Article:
Drag Queens Banned From Free Pride Glasgow!

It is best to go through life trying to avoid pissing off people, as many people are part of a group. These groups have been known to rear their heads and bite back at those who piss them off, which can make you look like a dickhead for doing something so ridiculous and upsetting them in the first place.

Doubting drag queen with wig frowning in theater

It’s pretty safe to say that Drag Queens are people you definitely should not upset. After all, Facebook did not fare well against them last year when they insisted that they would have to use their legal names on the site. It resulted in a huge protest on the social media site, and some drag queens even went out there and changed their names by deed poll so that they could continue to work.

However, it seems that we haven’t quite learned our lesson, as Drag Queens have now been banned from performing at the Free Pride Glasgow festival. Yet it seems the reasons behind this ban might be honourable, as it was done “in case they are ‘offensive’ to trans people.” It looks like the organisers of Free Pride Glasgow are stuck between a rock and a hard place!

Free Pride Glasgow

This pride festival should not be confused with the main event of Pride Glasgow. This event was created “as an ‘anti-commercialist’ alternative” to the event, as they hope to get back to the roots of what pride is all about, rather than focusing on selling tickets and making money.

When you think about Pride festivals around the world, you think of the pride colours, the sharing of love, and the drag queens that take the stage of many festival to entertain the masses, in between speeches of love and equality.

Well, the group had a long discussion about whether drag queens should be allowed, and it seems that the “trans and non binary caucus decided not to” have those performers present at the event.

The group went on to explain that “this does not mean that people of any gender can’t wear what they want to the event, we simply won’t be having any self-described drag acts perform at our Free Pride Event.”

Why this change?

For many, drag queens play an important part in Pride festivals around the world. In fact, many have said that drag is a “uniquely celebrated part of most Pride”, but it seems the group will not budge on this.

They said that “the decision was taken by transgender individuals who were uncomfortable with having drag performances at the event. It was felt that it would make some of those who were transgender or questioning their gender uncomfortable.”

The group were keen to make their point of view on this clear, explaining that some within the trans community see drag performances as hinging “on the social view of gender” and so they turn it into a joke. Obviously for those struggling to come to terms with their identity, this can be challenging to see.

“It was therefore decided,” the group stated, “that having no drag acts perform would be the best option as it would mean no-one would feel pressured to out themselves.”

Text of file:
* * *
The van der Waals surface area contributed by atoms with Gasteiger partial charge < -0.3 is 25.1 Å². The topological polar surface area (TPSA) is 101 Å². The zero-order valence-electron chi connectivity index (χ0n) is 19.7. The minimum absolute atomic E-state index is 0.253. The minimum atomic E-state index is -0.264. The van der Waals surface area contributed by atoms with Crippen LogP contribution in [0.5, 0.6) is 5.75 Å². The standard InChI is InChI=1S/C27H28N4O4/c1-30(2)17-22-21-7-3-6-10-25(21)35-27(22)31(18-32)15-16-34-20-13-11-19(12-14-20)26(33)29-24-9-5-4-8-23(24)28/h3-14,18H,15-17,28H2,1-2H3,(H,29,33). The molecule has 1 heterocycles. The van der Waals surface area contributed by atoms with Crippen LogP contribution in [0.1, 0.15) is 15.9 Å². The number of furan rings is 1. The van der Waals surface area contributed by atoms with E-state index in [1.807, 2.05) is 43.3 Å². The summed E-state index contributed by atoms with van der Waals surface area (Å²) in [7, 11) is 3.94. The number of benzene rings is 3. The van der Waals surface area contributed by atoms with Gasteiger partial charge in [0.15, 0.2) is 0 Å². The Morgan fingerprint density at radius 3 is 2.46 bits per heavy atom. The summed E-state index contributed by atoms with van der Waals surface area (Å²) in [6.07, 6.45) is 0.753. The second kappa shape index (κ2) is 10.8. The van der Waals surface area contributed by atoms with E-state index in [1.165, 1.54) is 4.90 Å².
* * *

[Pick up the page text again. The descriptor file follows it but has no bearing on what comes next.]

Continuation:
“Political correctness gone mad”

As you might imagine, this decision has caused quite the stir. Pride Glasgow, the other big pride event in the city, spoke out about the decision, stating that “we can understand the actions behind Free Pride over the banning of Drag Performers but believe this action to be wrong and going against what an inclusive event should be about.”

In fact, it seems that Pride Glasgow had a similar discussion a few years back, but came to a very different conclusion: “we took the decision that Dragon Queens and Kings play an important part in the history of the Pride movement and should be included within the event. We used our Pride Guide to address these concerns by having a statement from Crosslynx (a Trans support organisation at the time) explaining that not everyone people would see in Drag at Pride would be Trans or represent the trans community.”

Social media has started to go mad about this announcement, with some commenting that it was “political correctness gone mad” and that “people need to get a grip”, while others stated that “Drag queens are comedians nobody actually takes what they say seriously! This is a joke”.

However, one user said “I admire their efforts to bring politics, affordability and inclusion back into Pride” but feels “they are single handedly (sic) undermining and destroying the idea and concept behind Free Pride” by excluding the Drag community that helped to kick-start the gay rights movement in the first place.

As you can imagine, social media is well and truly up in arms about this. What do you think? Are they right to ban Drag Queens from performing, or is it a step too far? Head to the Escort Scotland forum to join in the discussion, or leave a comment below with your thoughts.

Lara Mills
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